Michael Morpurgo wrote the 1982 children's novel War Horse after meeting World War I veterans in the Devon village of Iddesleigh, where he lived. One veteran had been with the Devon Yeomanry and was involved with horses; another veteran in his village, Captain Budgett, was with the British cavalry and told Morpurgo how he had confided all his hopes and fears to his horse. Both told him of the horrific conditions and loss of life, human and animal, during the Great War. A third man remembered the army coming to the village to buy horses for the war effort: horses were used for cavalry and as draught animals, pulling guns, ambulances and other vehicles. Morpurgo researched the subject further and learned that a million horses died on the British side; he extrapolated an overall figure of 10 million horse deaths on all sides.
Of the million horses that were sent abroad from the UK, only 62,000 returned, the rest dying in the war or slaughtered in France for meat.
The Great War had a massive and indelible impact on the male population of the UK: 886,000 men died, one in eight of those who went to war, and 2% of the entire country's population.
After observing a young boy with a stammer, forming a fond relationship with and talking fluently to a horse (at a farm run by Morpurgo's charity Farms for City Children), Morpurgo found a way to tell the story through the horse and its relations with the various people it meets before and during the course of the war.
Morpurgo tried to adapt the book into a film screenplay, working for over five years with Simon Channing-Williams, but in the end they had to admit defeat. The book was successfully adapted for a stage play by Nick Stafford in 2007. To work dramatically, the story could not be told solely through the viewpoint of the horse (as it was in the book), and so the film version with a screenplay by Richard Curtis and Lee Hall is based on the narrative approach of the stage play more than that of the book. Unlike the play, which used puppet horses, the film uses real horses.
In 2009, film producer Kathleen Kennedy saw the critically acclaimed production of War Horse in London's West End with her husband, fellow producer Frank Marshall and their two daughters. They were very impressed by the story and Marshall has recalled how he was amazed that no-one had already bought the film rights to the book. Steven Spielberg was told about War Horse by several people, including Kennedy, who was his colleague at Amblin Entertainment. After discussions with Revel Guest, it was announced on 16 December 2009 that DreamWorks had acquired the film rights for the book, with Spielberg stating: "From the moment I read Michael Morpurgo's novel War Horse, I knew this was a film I wanted DreamWorks to make ... It’s heart and it’s message provide a story that can be felt in every country." Spielberg saw the London production of the play on 1 February 2010 and met some of the cast afterwards. He admitted to being moved to tears by the performance.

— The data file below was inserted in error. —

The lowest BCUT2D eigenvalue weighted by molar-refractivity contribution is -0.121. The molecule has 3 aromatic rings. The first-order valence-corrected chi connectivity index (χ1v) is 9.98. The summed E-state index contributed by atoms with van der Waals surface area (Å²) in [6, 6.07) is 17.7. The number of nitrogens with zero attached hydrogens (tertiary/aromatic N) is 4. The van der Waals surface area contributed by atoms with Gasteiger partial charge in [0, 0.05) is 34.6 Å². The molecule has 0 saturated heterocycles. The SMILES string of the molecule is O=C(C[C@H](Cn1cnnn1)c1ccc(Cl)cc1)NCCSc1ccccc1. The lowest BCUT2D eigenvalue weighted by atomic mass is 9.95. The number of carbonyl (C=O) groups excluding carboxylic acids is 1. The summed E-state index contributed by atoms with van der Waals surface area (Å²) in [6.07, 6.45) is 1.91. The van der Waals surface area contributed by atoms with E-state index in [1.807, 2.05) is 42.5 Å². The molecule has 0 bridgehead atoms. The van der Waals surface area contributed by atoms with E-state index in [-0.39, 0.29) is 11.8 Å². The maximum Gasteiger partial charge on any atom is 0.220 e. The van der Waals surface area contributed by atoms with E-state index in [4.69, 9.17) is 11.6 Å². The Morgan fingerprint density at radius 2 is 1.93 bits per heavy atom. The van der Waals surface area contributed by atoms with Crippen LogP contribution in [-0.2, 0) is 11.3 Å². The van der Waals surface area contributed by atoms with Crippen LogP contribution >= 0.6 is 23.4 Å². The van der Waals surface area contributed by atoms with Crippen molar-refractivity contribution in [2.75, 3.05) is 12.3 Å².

Lee Hall commented that "Weirdly the week that we finished it [the screenplay], Spielberg expressed an interest, we sent him the script, and within a couple of weeks he'd decided he was going to make the film—it was one of those situations that never happens in the world of film."
One of the most remarkable aspect of the film, War Horse, is that the main character, Joey (the horse), has no lines, and yet is able to express so much emotion, like an actor from a silent film. This seems to be a theme this year for Best Picture (see also, The Artist and Extremely Loud and Incredibly Close).
The theme of War Horse is "courage".
War Horse (2011) is directed by Steven Spielberg and stars Jeremy Irvine, Emily Watson, Peter Mullan and Tom Hiddleston.
The Cast is European, with British, French and German actors. Robert Emms, whol played the lead of Albert Narracott in the London - West End production of the play, was cast as David Lyons! No kidding, David Lyons!!!
This is Steven Spielberg’s first film to be edited digitally. He has famously held onto editing traditionally on film; his editor, Michael Kahn, has edited nearly all of Spielberg’s films on a Moviola.
This is the 23rd collaboration with Steven Spielberg and John Williams, John Williams first directed Spielberg’s Sugarland Express in 1974!
War Horse was written by Richard Curtis and Lee Hall, based on the novel series by Michael Morpurgo.
Rated PG-13, 146 min. SDDS/Dolby Digital sound, Color, 2.35:1 Aspect Ratio.
Cinematographer, Janusz Kaminski, talks about his work on War Horse...
Much of the visual style for War Horse was inspired by the work of John Ford. Watch the opening sequence of The Searchers and pay attention to how John Ford introduces the characters and the environment. The main character, Ethan, played by John Wayne, will enter and exit the scene from the center of the screen, not only to show his importance to the story, but to emphasize deep space. The film will end the same way.
Spielberg's War Horse will end the same way.
The stylized lighting and beautiful compositions harken back to the films of the 50s and 60s. The lighting technique is similar to that used by John Ford to allow for deep focus images and details in the shadows. The beautiful color pallet, at the beginning of War Horse, is slowly drained from the picture as Joey, the horse, is introduced to the horrors of war.
B-Roll footage of the making of War Horse, including scenes NOT in the film and out takes...